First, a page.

oppn parties Will Stiffer Penalties For Violating Traffic Rules Reduce The Chaos On Indian Roads?

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Will Stiffer Penalties For Violating Traffic Rules Reduce The Chaos On Indian Roads?

By Linus Garg

About the Author

Sunil Garodia Linus tackles things head-on. He takes sides in his analysis and it fits excellently with our editorial policy. No 'maybe's' and 'allegedly' for him, only things in black and white.

The stiff fines prescribed in the amended Motor Vehicles act are justified due to two things: one, the complete, indiscipline-induced chaos on Indian roads and the number of deaths happening due to accidents. Indian roads are full of rogue drivers who care a hoot for traffic rules. The police have failed to bring discipline even in cities and towns despite using technology like speed guns, mobile pollution-control vans, cameras at street crossings along with vehicle locking and tow-away, roving inspectors and spot fines. The reason for that is that the fines were very low and people were not greatly inconvenienced in paying them.  Even the fact that no work was done in the RTO office for the vehicle if all traffic fines were not cleared first was not a deterrence as people did not mind paying as the amount was low.

But now things have changed. As soon as the amended act was enforced, Delhi police alone issued 3900 challans. There were reports of people being fined upwards of Rs 20000 for multiple offences. The social media was flooded with humorous memes. When Virat Kohli posted a shirtless picture, people said he had lost his clothes in paying traffic fines. The Times of India published a study that showed that at the busy Nandanam signal in Chennai, its reporters counted 1080 vehicles that passed in five minutes. Out of these, 150 violated traffic rules. The combined fines that could have accrued to the government were in excess of Rs 2 lakh, but these vehicles were not issued any challans. That is the main reason why traffic rules are not followed. Every driver knows that lack of proper policing will ensure that he will be fined once for every 100 traffic violations he makes. Hence, he drives with complete abandon.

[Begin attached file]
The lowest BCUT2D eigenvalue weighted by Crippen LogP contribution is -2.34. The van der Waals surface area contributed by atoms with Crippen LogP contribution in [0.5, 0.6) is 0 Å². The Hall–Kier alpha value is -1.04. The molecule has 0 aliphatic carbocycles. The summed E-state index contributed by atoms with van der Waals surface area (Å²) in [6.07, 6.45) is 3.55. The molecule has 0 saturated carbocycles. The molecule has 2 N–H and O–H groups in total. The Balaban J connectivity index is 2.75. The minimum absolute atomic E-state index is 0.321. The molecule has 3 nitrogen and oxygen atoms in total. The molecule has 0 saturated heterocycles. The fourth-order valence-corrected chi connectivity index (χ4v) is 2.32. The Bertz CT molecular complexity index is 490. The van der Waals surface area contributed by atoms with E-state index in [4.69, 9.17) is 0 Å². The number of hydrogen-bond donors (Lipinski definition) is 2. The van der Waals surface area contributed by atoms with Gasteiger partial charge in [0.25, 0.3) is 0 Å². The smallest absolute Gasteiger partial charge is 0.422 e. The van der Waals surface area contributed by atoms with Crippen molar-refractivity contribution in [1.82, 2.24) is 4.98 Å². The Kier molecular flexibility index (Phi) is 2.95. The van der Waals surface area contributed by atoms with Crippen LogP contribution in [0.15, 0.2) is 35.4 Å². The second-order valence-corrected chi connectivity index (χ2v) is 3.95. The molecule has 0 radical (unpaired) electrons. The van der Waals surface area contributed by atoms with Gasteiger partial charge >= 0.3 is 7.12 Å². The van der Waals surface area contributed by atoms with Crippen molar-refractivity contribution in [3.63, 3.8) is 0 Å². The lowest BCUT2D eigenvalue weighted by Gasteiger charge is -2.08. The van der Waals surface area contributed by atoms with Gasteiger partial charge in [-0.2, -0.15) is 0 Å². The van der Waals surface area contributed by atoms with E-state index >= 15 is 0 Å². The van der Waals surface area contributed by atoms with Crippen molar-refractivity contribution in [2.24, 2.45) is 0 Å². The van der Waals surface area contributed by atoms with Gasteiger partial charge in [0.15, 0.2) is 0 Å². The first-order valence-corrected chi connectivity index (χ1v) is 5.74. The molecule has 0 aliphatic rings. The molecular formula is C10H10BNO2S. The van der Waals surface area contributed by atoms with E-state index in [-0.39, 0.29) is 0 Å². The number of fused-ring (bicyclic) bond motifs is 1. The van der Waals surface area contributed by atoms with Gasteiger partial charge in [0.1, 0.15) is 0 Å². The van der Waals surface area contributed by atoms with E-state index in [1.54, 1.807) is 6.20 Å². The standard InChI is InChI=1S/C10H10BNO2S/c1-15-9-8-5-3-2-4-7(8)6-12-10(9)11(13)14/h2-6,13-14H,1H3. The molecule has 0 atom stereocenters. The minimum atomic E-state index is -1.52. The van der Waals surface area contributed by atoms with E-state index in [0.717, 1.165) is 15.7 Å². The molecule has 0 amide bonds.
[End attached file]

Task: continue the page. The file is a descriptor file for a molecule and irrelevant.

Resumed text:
Critics of the stiff fines have two grievances: a ten-fold increase in fines in unjustified and in the absence of proper policing, it will still not be effective. It is true that increasing fines 10 times in one go is never on. The government should have increased them gradually. But it slept on the matter for 30 years and has now suddenly woken to the problem. Further, the 3900 challans in Delhi are in the excitement of the first flush. The police have to show the government that its policy is working. Once the euphoria dies down, the collections will come down drastically. Also, the hefty fines will open new channels of corruption for the police as they will now ask the offenders to 'settle' cases. Previously, the low fines meant that people didn't mind being booked and the police constable had no opportunity to demand a bribe. But now, the situation will change. Offenders will offer a bribe of, say, Rs 500 to escape paying a fine of Rs 5000.

But there are many good provisions in the Act. For instance, those who do not allow ambulances or other emergency vehicles to pass will now be fined Rs 10000. Good Samaritans who help people in case of accidents are protected from any civil or criminal liability. It is also not mandatory for them to disclose their identity. But the best things is that the Act provides for twice the penalty under the relevant section if the offence is committed by the enforcing authority, although it remains to be seen who will enforce this provision and how. 

It is seen that in these four/five days there is less chaos and more discipline of the roads of Delhi. If this becomes a regular feature all over the country, no one will oppose the stiff penalties and traffic violations and deaths due to accidents will hopefully come down.